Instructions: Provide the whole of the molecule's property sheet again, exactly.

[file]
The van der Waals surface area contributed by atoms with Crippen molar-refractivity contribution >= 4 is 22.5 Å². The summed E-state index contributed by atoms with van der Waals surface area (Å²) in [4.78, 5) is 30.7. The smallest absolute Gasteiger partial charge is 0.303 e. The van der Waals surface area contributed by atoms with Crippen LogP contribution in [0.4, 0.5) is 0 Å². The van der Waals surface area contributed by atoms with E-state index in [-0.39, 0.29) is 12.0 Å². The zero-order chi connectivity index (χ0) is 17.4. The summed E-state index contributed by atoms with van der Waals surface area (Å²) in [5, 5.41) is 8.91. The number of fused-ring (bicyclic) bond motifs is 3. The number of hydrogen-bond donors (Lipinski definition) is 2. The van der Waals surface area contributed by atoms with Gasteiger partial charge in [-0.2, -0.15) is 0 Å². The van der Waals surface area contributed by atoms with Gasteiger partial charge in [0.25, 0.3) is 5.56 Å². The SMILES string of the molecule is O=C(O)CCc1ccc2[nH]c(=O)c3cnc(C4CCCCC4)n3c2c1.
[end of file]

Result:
The van der Waals surface area contributed by atoms with Crippen molar-refractivity contribution >= 4 is 22.5 Å². The summed E-state index contributed by atoms with van der Waals surface area (Å²) in [4.78, 5) is 30.7. The smallest absolute Gasteiger partial charge is 0.303 e. The van der Waals surface area contributed by atoms with Crippen LogP contribution in [0.4, 0.5) is 0 Å². The van der Waals surface area contributed by atoms with E-state index in [-0.39, 0.29) is 12.0 Å². The zero-order chi connectivity index (χ0) is 17.4. The summed E-state index contributed by atoms with van der Waals surface area (Å²) in [5, 5.41) is 8.91. The number of fused-ring (bicyclic) bond motifs is 3. The number of hydrogen-bond donors (Lipinski definition) is 2. The van der Waals surface area contributed by atoms with Gasteiger partial charge in [-0.2, -0.15) is 0 Å². The van der Waals surface area contributed by atoms with Gasteiger partial charge in [0.25, 0.3) is 5.56 Å². The SMILES string of the molecule is O=C(O)CCc1ccc2[nH]c(=O)c3cnc(C4CCCCC4)n3c2c1.